4. As a young black Christian, I take discrimination against my bisexual and gay brethren seriously, and anyone who does not support their civil rights, including equal marriage rights, is not appropriate for the event. President Obama and his party won on a platform that explicitly and exuberantly advocates full marriage equality and civil rights for gay and bisexual Americans. Young Americans, the well-educated, urbanites, and progressives who make up the base of the Democratic Party view this as the issue of our day, and Obama would be unwise to exalt people who do not embrace those views. There are many pastors and Christians out there who support equal marriage rights, and I expect President Obama to select one of them to do the honors.

  5. I am Lutheran and attend a church that blesses same-sex marriages. My Bishop was instrumental in getting same-sex marriage in my state. I and many others (including progressive Christians) might find anti-gay religious beliefs ignorant and bigoted, but I don’t really care if they keep it to themselves and don’t try to force their personal beliefs on others. Progressives and same-sex oriented people have never tried to prevent religious conservatives from marrying, take their children away from them, or have them imprisoned. I haven’t blamed them for hurricanes, tornadoes, or childhood obesity even though there’s a correlation there that’s pretty hard to overlook (or see around). If were a matter of them living THEIR lives according to their beliefs and allowing others to live their lives according to their different beliefs, there wouldn’t be a problem. However, they want to impose their very narrow religious beliefs on others, codify them into civil LAW (as reflected by the mission of the religious right). That is what makes them bigoted.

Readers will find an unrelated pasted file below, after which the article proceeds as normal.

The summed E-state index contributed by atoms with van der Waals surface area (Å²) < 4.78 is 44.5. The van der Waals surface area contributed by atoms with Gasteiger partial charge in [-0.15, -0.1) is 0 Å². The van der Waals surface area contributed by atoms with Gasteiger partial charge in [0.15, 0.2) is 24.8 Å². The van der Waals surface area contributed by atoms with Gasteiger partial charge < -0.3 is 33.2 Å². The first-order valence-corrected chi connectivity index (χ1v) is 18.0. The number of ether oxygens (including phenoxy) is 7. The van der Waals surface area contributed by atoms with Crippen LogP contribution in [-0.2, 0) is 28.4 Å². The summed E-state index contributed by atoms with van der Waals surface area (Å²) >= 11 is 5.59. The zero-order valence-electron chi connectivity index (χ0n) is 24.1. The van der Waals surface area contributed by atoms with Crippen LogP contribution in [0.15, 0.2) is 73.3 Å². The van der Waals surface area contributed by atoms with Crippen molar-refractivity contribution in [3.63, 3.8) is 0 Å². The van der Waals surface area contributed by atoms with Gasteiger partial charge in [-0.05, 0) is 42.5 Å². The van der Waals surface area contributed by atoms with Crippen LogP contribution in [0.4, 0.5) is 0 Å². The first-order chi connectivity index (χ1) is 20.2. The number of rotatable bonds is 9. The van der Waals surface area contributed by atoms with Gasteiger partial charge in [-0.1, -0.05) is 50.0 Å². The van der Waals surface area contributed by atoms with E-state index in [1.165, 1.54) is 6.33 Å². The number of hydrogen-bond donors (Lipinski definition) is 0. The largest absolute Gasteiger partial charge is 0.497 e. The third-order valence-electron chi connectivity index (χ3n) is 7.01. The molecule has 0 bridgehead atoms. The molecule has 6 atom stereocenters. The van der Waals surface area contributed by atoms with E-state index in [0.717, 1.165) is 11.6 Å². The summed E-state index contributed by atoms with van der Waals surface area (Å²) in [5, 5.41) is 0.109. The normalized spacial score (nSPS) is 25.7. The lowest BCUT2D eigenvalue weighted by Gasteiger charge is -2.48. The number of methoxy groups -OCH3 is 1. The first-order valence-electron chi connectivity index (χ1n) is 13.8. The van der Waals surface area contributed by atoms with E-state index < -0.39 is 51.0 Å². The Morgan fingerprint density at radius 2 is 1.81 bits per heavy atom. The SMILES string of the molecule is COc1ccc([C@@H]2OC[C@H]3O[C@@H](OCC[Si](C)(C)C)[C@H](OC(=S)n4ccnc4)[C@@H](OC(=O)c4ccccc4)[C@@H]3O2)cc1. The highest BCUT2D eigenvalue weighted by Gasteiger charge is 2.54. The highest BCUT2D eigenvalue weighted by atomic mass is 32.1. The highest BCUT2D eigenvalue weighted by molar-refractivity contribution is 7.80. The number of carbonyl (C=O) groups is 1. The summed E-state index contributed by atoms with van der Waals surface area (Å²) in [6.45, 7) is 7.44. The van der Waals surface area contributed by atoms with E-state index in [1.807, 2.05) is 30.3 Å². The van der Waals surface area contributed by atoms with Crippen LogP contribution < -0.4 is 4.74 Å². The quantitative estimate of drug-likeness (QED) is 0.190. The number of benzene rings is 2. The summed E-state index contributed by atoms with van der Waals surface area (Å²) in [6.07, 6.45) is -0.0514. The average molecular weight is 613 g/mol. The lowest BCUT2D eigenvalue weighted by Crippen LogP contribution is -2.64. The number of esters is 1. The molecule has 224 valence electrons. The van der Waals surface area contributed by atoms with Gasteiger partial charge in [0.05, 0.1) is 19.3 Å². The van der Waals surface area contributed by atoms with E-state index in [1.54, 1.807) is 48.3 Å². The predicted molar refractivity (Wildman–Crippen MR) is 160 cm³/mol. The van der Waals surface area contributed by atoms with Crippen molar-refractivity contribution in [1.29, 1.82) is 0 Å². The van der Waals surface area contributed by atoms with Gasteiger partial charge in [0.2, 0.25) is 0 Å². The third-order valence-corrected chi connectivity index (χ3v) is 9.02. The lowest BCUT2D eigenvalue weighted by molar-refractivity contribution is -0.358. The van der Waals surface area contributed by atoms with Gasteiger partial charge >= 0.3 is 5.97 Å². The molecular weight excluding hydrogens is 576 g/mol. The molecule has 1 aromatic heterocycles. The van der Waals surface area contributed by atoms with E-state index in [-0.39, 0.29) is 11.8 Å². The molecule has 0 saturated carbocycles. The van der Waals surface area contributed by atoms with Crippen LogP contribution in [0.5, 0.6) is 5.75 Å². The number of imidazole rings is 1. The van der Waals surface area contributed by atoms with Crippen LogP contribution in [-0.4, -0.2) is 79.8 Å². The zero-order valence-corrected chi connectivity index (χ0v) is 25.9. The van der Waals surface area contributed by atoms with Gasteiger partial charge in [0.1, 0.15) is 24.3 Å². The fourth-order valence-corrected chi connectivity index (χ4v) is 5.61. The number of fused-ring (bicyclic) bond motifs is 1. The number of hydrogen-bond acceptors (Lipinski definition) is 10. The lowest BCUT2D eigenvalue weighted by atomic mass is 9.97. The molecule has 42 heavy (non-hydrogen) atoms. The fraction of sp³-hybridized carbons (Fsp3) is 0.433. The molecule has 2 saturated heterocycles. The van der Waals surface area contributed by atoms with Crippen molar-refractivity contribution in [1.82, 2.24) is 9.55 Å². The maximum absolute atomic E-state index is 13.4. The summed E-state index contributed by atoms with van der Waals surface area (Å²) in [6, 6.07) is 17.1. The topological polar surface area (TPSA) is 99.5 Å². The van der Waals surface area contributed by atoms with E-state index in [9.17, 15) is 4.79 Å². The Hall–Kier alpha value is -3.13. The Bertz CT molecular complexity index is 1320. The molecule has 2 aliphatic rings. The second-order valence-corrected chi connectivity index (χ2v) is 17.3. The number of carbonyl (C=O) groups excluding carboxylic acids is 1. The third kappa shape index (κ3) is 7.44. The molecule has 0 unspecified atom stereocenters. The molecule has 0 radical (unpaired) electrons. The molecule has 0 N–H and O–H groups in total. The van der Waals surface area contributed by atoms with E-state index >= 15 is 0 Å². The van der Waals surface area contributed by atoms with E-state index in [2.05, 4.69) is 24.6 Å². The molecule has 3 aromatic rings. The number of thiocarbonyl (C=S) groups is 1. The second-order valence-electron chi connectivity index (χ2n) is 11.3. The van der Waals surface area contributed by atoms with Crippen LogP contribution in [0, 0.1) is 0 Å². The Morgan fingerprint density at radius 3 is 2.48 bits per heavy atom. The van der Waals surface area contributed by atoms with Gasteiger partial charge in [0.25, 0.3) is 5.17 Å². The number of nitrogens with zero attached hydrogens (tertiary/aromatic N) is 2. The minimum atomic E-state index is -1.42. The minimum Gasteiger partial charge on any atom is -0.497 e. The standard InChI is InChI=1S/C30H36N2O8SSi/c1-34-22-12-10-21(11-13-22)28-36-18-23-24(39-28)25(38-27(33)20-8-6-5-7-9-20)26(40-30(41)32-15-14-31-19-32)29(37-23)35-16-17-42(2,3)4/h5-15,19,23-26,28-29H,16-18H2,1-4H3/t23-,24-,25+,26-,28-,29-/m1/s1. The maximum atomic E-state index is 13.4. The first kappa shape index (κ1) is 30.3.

• It doesn’t matter what any “Christian” or anybody else says or thinks about homosexuality. It only matters what God thinks. The only way we have to determine that is to read His Word. It either says what it does or it doesn’t. You either believe it or you don’t. It’s not ambivalent. Regarding bigotry, my dictionary the Webster Illustrated Contemporary Dictionary, Enclyclopedic Edition defines Bigot as: One intolerent of or prejudiced against those of differing religous beliefs, political opinions, etc. I would think Christophobes would fall into that category as would those “Christians” who define their brothers and sisters as bigots because they don’t agree on this specific issue, including those who believe they have, in America, the right to advocate for their beliefs and opinions as do you.